The following is a list of languages used in the Eurovision Song Contest since its inception in 1956, including songs (as) performed in finals and, since 2004, semi-finals. The rules concerning the language of the entries have been changed several times over the years.
From 1956 until 1965, there was no rule restricting the languages in which the songs could be sung. However, in 1966 a rule was imposed stating that the songs must be performed in one of the official languages of the country participating.
The language restriction continued until 1973, when it was lifted and performers were again allowed to sing in any language they wished. Several winners in the mid-1970s took advantage of the newly-found allowance, with performers from non-native-English-speaking countries singing in English, including ABBA in 1974. In 1977, the European Broadcasting Union (EBU), the Contest's organisers, decided to revert to the national language restriction. However, special dispensation was given to Germany and Belgium as their national song selection procedures were already too advanced to change.
In 1999, the rule was changed again to allow the choice of language once more. This linguistic allowance led to the Belgian entry in 2003, "Sanomi", being sung in an entirely fictional language. In 2006 the Dutch entry, "Amambanda", was sung partly in English and partly in an artificial language. In 2008, again a Belgian entry, "O Julissi" was made in an imaginary language.
Since the re-introduction of this language rule, several countries have chosen to sing their songs in a mix of languages, often including English and the national language of the country. Prior to that, several songs (such as Croatia's "Don't Ever Cry" in 1993, Austria's "One Step" and Bosnia and Herzegovina's "Goodbye" in 1997) had the title and a line of the song in a foreign language (mostly English).
The country that used the most languages in a song is "Liubi, Liubi, I Love You" that was sung by the group Todomondo, that represented Romania in the 2007 Contest. The song was sung in 6 different language, Romanian, English, French, Italian, Spanish and Russian.
|Country||First performer||First song|
|1||Dutch||1956||Netherlands||Jetty Paerl||"De vogels van Holland"|
|2||German||1956||Switzerland||Lys Assia||"Das alte Karussell"|
|3||French||1956||Belgium||Fud Leclerc||"Messieurs les noyés de la Seine"|
|4||Italian||1956||Italy||Franca Raimondi||"Aprite le finestre"|
|5||English||1957||United Kingdom||Patricia Bredin||"All"|
|6||Danish||1957||Denmark||Birthe Wilke & Gustav Winckler||"Skibet skal sejle i nat"|
|7||Swedish||1958||Sweden||Alice Babs||"Lilla stjärna"|
|8||Luxembourgish||1960||Luxembourg||Camillo Felgen||"So laang we's du do bast"|
|9||Norwegian||1960||Norway||Nora Brockstedt||"Voi Voi"|
|10||Spanish||1961||Spain||Conchita Bautista||"Estando contigo"|
|11||Finnish||1961||Finland||Laila Kinnunen||"Valoa ikkunassa"|
|12||Serbian[see 1]||1961||Yugoslavia||Ljiljana Petrović||"Neke davne zvezde" (Неке давне звезде)|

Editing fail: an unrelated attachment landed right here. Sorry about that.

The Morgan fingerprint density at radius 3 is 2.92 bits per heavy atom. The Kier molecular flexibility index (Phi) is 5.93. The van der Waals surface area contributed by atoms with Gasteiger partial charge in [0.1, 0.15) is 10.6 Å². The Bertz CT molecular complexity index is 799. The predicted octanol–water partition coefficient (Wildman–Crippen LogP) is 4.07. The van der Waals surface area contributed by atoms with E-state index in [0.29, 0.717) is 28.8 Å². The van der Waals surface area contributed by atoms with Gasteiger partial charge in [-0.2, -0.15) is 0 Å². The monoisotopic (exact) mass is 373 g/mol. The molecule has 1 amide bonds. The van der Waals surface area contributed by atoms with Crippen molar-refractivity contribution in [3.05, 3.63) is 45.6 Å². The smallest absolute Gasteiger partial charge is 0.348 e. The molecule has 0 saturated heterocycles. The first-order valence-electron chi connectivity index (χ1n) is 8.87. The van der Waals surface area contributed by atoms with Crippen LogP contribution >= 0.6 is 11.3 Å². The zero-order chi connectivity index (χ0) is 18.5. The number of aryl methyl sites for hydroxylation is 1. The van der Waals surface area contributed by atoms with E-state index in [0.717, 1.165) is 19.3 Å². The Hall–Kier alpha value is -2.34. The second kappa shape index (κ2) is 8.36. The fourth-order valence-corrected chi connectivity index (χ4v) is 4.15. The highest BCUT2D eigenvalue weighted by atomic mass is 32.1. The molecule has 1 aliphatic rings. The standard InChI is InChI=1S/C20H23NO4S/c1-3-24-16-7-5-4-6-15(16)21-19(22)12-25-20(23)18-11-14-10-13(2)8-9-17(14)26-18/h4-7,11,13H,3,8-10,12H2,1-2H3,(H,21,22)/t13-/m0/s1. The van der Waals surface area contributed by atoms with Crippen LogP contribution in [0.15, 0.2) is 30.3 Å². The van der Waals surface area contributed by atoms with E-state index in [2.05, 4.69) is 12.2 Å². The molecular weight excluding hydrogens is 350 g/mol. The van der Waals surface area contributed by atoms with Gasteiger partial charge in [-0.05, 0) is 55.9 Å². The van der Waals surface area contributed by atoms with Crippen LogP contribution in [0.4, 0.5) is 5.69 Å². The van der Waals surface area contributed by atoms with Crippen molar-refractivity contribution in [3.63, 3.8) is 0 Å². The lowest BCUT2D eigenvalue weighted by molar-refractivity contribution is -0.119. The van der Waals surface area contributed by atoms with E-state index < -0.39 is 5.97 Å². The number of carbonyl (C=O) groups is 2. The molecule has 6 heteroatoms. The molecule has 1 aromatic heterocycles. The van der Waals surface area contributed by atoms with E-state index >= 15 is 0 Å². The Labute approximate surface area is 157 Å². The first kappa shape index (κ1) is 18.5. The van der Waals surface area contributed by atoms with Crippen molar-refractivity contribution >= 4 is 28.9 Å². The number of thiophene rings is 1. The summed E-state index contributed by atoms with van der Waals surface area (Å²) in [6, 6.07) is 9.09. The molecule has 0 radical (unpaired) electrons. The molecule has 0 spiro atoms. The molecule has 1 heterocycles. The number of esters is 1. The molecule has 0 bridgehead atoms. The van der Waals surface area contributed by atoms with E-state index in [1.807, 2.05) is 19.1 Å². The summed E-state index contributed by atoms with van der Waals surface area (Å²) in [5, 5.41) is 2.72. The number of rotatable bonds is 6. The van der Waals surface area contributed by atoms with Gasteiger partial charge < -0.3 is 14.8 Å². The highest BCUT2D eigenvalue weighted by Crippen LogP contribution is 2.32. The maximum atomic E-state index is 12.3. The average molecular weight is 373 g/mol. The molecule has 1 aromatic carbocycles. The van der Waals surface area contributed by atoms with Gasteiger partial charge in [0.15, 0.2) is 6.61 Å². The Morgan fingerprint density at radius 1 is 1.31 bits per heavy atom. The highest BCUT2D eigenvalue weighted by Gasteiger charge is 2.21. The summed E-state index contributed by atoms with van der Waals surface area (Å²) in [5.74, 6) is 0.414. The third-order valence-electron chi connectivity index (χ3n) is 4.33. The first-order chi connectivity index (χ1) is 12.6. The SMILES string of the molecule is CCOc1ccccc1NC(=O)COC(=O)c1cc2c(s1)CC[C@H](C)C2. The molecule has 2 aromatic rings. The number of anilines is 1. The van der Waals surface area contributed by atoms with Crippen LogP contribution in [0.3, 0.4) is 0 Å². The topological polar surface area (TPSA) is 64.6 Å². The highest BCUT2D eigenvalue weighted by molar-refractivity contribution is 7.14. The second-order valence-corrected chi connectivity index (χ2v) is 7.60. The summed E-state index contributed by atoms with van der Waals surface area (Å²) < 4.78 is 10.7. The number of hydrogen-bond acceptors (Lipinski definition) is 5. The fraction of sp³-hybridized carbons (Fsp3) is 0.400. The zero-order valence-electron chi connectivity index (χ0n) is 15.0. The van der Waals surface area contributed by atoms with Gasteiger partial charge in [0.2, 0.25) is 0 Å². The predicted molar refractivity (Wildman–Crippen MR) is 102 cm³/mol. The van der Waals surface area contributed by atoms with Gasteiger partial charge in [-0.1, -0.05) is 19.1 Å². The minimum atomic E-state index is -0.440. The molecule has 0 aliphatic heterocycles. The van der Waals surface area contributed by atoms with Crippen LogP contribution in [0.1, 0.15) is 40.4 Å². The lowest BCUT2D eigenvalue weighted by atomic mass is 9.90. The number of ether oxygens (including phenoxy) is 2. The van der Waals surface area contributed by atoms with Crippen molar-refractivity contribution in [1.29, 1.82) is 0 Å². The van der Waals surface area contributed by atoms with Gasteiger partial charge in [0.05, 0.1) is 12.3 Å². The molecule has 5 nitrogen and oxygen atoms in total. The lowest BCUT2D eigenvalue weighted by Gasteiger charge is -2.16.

|13||Croatian[see 1]||1963||Yugoslavia||Vice Vukov||"Brodovi"|
|15||Bosnian[see 1]||1964||Yugoslavia||Sabahudin Kurt||"Život je sklopio krug"|
|16||Slovene||1966||Yugoslavia||Berta Ambrož||"Brez besed"|
|18||Maltese||1971||Malta||Joe Grech||"Marija l-Maltija"|
|19||Irish||1972||Ireland||Sandie Jones||"Ceol an Ghrá"|
|20||Hebrew||1973||Israel||Ilanit||"Ey Sham" (אי שם)|
|21||Greek||1974||Greece||Marinella||"Krasi, Thalassa Kai T'
(Κρασί, θάλασσα και τ' αγόρι μου)
|22||Turkish||1975||Turkey||Semiha Yankı||"Seninle Bir Dakika"|
|23||Arabic||1980||Morocco||Samira Bensaid||"Bitaqat Khub" (بطاقة حب)|
|25||Romansh||1989||Switzerland||Furbaz||"Viver senza tei"|
|26||Neapolitan||1991||Italy||Peppino di Capri||"Comme è ddoce 'o mare"|
|27||Corsican||1993||France||Patrick Fiori||"Mama Corsica"|
|28||Estonian||1994||Estonia||Silvi Vrait||"Nagu merelaine"|
|29||Romanian||1994||Romania||Dan Bittman||"Dincolo de nori"|
|31||Lithuanian||1994||Lithuania||Ovidijus Vyšniauskas||"Lopšinė mylimai"|
|32||Hungarian||1994||Hungary||Friderika Bayer||"Kinek mondjam el vétkeimet?"|
|33||Russian||1994||Russia||Youddiph||"Vyechniy stranik" (Вечный стрaнник)|
|34||Polish||1994||Poland||Edyta Górniak||"To nie ja"|
|35||Vorarlbergish||1996||Austria||Georg Nussbaumer||"Weil's dr guat got"|
|36||Breton||1996||France||Dan Ar Braz||"Diwanit Bugale"|
|37||Macedonian||1998||Macedonia||Vlado Janevski||"Ne zori, zoro" (Не зори, зоро)|
|39||Styrian||2003||Austria||Alf Poier||"Weil der Mensch zählt"|
|41||Latvian||2004||Latvia||Fomins & Kleins||"Dziesma par laimi"|
|42||Catalan||2004||Andorra||Marta Roure||"Jugarem a estimar-nos"|
|45||Montenegrin||2005||Serbia and Montenegro||No Name||"Zauvijek moja"|
|46||Albanian||2006||Albania||Luiz Ejlli||"Zjarr e ftohtë"|
|47||Tahitian||2006||Monaco||Séverine Ferrer||"La Coco-Dance"|
|48||Bulgarian||2007||Bulgaria||Elitsa Todorova & Stoyan Yankoulov||"Water"|
|49||Czech||2007||Czech Republic||Kabát||"Malá dáma"|
|50||Armenian||2007||Armenia||Hayko||"Anytime You Need"|
|51||Romani||2009||Czech Republic||Gipsy.cz||"Aven Romale"|
Source: The Diggiloo Thrush
Proponents of this rule state that singing in English is more appealing and brings more votes from other candidates, and many countries achieved success singing in English. Sweden, Norway and Finland have already won at least one time the ESC singing in English. On the other side, many intellectuals, mainly from the southern European countries state that singing in English is a depreciation of their own culture. French legislator François-Michel Gonnot have already criticized the French television and launched an official complaint on the French Parliament, as the song which represented France in 2008 was sung in English. "French Singer Stirs Storm". http://www.nytimes.com. 2008. http://www.nytimes.com/2008/04/17/arts/17arts-FRENCHSINGER_BRF.html?_r=2&ref=arts&oref=slogin. (English)